DIY Jamaican Jerk Seasoning – Minimalist Baker Recipes

Jar filled high with our homemade Jamaican jerk spice rub

Spicy, savory, salty, and sweet? Jamaican jerk seasoning has it going on! When a recent craving arose for the bold, balanced flavors of this Caribbean spice mix, we got into the kitchen attempting to replicate its magic with ingredients we had on hand.

Our inspired version comes together in just 5 minutes with easy-to-find ingredients! It’s so versatile and adds instant flavor to everything from chicken to plantains, veggies, chickpeas, and more. Let’s spice it up in here!

Spoons and bowls of onion powder, garlic powder, allspice, cayenne, thyme, sea salt, cinnamon, coriander, black pepper, and brown sugar

Origin of Jamaican Jerk Cooking

When it comes to Jamaican cuisine, “jerk” refers to a style of cooking that traditionally involves marinating meat in a spicy seasoning and cooking it over a wood fire for a smoky flavor. This method is believed to have originated with indigenous peoples in Jamaica.

The spicy, warming seasoning typically contains Scotch bonnet peppers and allspice as key ingredients. Since it’s challenging to find Scotch bonnet in our area, we came up with an inspired twist using cayenne pepper. For a version using Scotch bonnet peppers and other fresh ingredients, check out this more traditional recipe from Island Style Kitchen.

How to Make Jamaican Jerk Seasoning

The term “jerk seasoning” is sometimes used to refer to a dry spice rub and sometimes to a marinade.

To keep things super simple and convenient, we like to make a dry spice rub with sugar, salt, and spices. This dry mixture keeps well for months in the pantry, and if you want to make a marinade, it’s as easy as stirring in a few liquid ingredients!

For the jerk spice rub, we combine onion powder, granulated garlic, ground allspice, brown sugar, sea salt, and dried thyme with ground coriander, black pepper, cayenne, and cinnamon. You can use this rub as is, or turn it into a marinade by adding oil, tamari, and maple syrup. Either way, it’s DELICIOUS!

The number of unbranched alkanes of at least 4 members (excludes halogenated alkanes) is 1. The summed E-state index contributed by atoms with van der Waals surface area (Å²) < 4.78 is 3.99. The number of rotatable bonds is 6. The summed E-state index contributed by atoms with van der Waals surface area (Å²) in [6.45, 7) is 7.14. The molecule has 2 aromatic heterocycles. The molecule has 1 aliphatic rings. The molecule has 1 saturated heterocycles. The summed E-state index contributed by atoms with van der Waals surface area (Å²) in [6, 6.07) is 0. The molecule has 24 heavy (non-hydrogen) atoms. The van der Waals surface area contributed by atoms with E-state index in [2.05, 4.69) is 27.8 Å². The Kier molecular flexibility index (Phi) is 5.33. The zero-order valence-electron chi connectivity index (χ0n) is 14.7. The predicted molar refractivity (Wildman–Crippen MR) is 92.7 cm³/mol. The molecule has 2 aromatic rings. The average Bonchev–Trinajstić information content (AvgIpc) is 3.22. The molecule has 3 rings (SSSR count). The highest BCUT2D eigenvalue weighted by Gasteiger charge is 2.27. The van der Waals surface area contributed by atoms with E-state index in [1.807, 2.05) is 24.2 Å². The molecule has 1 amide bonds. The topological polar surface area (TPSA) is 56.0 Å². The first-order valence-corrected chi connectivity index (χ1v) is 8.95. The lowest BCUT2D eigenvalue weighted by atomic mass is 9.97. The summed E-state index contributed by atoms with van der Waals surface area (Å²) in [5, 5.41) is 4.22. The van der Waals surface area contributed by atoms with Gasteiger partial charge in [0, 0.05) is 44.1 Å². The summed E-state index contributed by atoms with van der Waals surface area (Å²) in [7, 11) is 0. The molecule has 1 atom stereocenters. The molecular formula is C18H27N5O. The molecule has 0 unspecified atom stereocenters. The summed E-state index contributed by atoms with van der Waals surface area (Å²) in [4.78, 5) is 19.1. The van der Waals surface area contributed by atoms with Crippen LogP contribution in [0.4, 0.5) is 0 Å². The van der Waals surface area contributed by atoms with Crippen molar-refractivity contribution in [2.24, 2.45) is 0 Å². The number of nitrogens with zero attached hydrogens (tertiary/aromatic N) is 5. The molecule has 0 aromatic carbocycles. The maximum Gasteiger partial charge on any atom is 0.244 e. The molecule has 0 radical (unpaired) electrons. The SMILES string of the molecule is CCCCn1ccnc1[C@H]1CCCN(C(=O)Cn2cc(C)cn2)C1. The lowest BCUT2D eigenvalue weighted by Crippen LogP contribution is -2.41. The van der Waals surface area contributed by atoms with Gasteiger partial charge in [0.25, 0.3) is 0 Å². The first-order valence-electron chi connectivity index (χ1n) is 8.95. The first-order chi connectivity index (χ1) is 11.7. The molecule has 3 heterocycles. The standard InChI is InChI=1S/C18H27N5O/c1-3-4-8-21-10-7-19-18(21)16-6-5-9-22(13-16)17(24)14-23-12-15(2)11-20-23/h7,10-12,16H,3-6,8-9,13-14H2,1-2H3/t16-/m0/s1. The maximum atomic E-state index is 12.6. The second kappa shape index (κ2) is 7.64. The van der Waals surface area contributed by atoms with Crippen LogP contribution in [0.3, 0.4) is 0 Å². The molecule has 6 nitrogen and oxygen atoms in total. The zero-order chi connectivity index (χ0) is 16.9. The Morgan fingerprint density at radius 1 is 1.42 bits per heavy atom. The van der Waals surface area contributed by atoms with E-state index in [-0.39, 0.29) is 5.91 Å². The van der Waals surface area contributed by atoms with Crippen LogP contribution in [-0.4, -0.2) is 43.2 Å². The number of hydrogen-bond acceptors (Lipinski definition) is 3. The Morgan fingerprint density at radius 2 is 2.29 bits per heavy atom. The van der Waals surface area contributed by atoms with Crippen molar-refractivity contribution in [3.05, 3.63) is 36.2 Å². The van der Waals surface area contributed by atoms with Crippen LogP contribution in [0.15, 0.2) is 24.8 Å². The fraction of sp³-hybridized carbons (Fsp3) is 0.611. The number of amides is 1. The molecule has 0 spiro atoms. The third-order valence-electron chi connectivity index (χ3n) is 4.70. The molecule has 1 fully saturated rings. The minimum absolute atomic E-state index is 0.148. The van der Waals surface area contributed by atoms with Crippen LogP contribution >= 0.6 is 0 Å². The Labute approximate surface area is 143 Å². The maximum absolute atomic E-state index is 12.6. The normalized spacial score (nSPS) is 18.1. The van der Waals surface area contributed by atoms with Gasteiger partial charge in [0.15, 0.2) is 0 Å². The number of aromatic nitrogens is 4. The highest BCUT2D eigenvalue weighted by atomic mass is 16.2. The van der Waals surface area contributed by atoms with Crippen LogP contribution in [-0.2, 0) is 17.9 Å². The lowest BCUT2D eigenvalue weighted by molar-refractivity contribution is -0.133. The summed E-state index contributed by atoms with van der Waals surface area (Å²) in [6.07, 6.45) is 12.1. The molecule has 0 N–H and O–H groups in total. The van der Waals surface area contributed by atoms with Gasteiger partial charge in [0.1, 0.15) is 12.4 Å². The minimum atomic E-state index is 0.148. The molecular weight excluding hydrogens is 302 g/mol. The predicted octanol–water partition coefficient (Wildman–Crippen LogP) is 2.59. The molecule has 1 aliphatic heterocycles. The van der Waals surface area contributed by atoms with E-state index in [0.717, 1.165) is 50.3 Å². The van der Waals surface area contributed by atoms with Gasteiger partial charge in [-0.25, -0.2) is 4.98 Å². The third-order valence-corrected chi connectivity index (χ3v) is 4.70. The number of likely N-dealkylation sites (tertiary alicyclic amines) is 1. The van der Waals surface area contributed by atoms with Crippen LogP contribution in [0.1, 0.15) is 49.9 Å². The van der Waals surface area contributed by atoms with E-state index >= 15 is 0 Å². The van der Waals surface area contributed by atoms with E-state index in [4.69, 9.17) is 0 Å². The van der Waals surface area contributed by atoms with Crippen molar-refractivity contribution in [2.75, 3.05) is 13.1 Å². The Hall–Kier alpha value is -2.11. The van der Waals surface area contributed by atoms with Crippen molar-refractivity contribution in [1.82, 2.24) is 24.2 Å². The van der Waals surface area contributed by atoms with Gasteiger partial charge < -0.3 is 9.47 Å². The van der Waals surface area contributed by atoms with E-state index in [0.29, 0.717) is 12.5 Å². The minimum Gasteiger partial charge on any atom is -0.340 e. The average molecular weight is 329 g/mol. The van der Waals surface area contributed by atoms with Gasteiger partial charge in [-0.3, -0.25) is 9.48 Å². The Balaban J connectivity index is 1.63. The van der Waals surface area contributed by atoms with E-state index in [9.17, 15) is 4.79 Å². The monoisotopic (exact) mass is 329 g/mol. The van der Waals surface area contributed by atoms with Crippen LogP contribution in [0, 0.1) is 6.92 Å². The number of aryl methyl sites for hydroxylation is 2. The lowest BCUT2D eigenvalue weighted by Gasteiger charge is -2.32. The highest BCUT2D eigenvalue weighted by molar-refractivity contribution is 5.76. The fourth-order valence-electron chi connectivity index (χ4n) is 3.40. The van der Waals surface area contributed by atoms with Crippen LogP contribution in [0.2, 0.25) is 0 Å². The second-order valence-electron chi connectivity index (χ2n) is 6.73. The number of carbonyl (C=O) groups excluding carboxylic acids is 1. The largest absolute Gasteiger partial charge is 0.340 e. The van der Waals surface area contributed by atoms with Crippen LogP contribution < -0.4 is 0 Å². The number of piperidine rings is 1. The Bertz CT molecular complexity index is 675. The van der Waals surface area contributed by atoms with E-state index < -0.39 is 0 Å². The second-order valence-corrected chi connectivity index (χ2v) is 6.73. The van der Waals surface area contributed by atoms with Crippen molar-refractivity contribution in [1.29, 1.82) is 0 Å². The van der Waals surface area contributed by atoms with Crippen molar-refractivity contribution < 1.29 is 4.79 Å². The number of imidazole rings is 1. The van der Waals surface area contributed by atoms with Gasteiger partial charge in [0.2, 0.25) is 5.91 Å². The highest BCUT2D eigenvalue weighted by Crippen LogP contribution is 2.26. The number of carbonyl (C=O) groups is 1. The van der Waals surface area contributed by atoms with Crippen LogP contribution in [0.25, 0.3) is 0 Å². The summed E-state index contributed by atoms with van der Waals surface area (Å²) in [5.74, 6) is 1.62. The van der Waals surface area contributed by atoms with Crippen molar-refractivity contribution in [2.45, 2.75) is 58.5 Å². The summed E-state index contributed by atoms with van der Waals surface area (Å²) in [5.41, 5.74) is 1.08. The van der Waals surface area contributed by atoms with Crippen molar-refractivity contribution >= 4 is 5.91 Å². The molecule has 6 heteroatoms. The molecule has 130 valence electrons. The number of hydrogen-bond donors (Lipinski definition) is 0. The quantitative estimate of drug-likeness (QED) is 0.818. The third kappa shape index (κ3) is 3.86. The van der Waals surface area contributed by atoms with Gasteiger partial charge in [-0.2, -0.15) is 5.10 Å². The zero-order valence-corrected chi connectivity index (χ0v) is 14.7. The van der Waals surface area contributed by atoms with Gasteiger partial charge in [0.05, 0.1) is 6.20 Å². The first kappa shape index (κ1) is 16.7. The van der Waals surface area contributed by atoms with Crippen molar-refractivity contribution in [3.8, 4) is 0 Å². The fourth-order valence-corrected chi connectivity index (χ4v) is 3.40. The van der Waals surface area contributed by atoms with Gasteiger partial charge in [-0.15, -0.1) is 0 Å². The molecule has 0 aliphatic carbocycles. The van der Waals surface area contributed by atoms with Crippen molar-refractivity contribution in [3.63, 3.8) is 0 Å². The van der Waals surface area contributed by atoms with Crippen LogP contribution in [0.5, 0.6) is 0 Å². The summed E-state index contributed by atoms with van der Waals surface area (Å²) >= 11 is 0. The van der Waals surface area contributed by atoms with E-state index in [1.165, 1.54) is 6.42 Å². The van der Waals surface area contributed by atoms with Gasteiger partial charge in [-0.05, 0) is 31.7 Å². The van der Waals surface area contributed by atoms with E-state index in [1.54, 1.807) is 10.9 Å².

Side view of a jar with spices in layers

We hope you LOVE this Jamaican jerk seasoning! It’s:

Subtly sweet
Easy to make
& SO versatile!

Enjoy it on everything from chickpeas, tofu, and cauliflower (recipe coming soon!) to roasted plantains, mushrooms, and other veggies. It’s so flavorful that it would probably even make cardboard taste good 😜 (not recommended, though!).

More Caribbean-Inspired Recipes

If you try this recipe, let us know! Leave a comment, rate it, and don’t forget to tag a photo @minimalistbaker on Instagram. Cheers, friends!

Overhead shot of a tablespoon in a bowl of our homemade Jamaican jerk seasoning recipe

Prep Time 5 minutes

Total Time 5 minutes

Servings 8 (~1 Tbsp servings)

Course Spice Blend

Cuisine Caribbean-Inspired, Jamaican-Inspired

Freezer Friendly No

Does it keep? 3 Months

Prevent your screen from going dark

  • 2 Tbsp onion powder
  • 2 Tbsp granulated garlic
  • 1 Tbsp ground allspice
  • 1 Tbsp brown sugar* (ensure organic for vegan-friendly)
  • 1 ½ tsp sea salt
  • 1 ½ tsp dried thyme
  • 1 ½ tsp ground coriander
  • 1 ½ tsp ground black pepper
  • 1 – 1 ½ tsp ground cayenne* (start with less if your cayenne is especially spicy)
  • 3/4 tsp ground cinnamon
  • Add all spices to a small jar (or bowl) and shake (or stir) to combine, breaking up any stubborn clumps of brown sugar.

  • Taste and adjust as needed, adding more cayenne if it’s not noticeably spicy. It should taste sweet, salty, and quite spicy. Flavor will vary with the freshness and heat level* of your spices, so feel free to adjust further to taste (we added the full amount of cayenne)! Will keep at room temperature for several months.

  • Enjoy as a dry spice rub or turn it into a marinade (see notes section for marinade instructions). It’s delicious for seasoning chickpeas, cauliflower (recipe coming soon!), tofu, oyster mushrooms, roasted vegetables, chicken, and more!

*Recipe as written makes ~1/2 cup seasoning.
*Brown sugar is traditionally used in jerk seasoning. We tested with coconut sugar, and while it worked, it covered up some of the nuance of the spices, and we preferred the more neutral taste of brown sugar.
*The cayenne we used was 35,000 heat units and we added the full amount. Adjust up or down depending on personal preference and how spicy your cayenne is!
*To make a marinade, combine 1/2 cup of the dry spice rub with 1/4 cup olive oil (or your neutral oil of choice), 1/4 cup tamari (low sodium for less saltiness), and 2 Tbsp maple syrup. Whisk/stir until smooth. The marinade works well for seasoning chicken and is delicious tossed with crumbled tofu, shredded oyster mushrooms, or sliced plantains roasted on a parchment-lined baking sheet at 425 degrees F (218 C) until tender with crisp edges.
*Nutrition information is a rough estimate calculated with the lesser amount of cayenne.

Serving: 1 tablespoon Calories: 16 Carbohydrates: 3.9 g Protein: 0.4 g Fat: 0.2 g Saturated Fat: 0 g Polyunsaturated Fat: 0 g Monounsaturated Fat: 0 g Trans Fat: 0 g Cholesterol: 0 mg Sodium: 441 mg Potassium: 43 mg Fiber: 0.9 g Sugar: 1.3 g Vitamin A: 17 IU Vitamin C: 1 mg Calcium: 24 mg Iron: 0.5 mg

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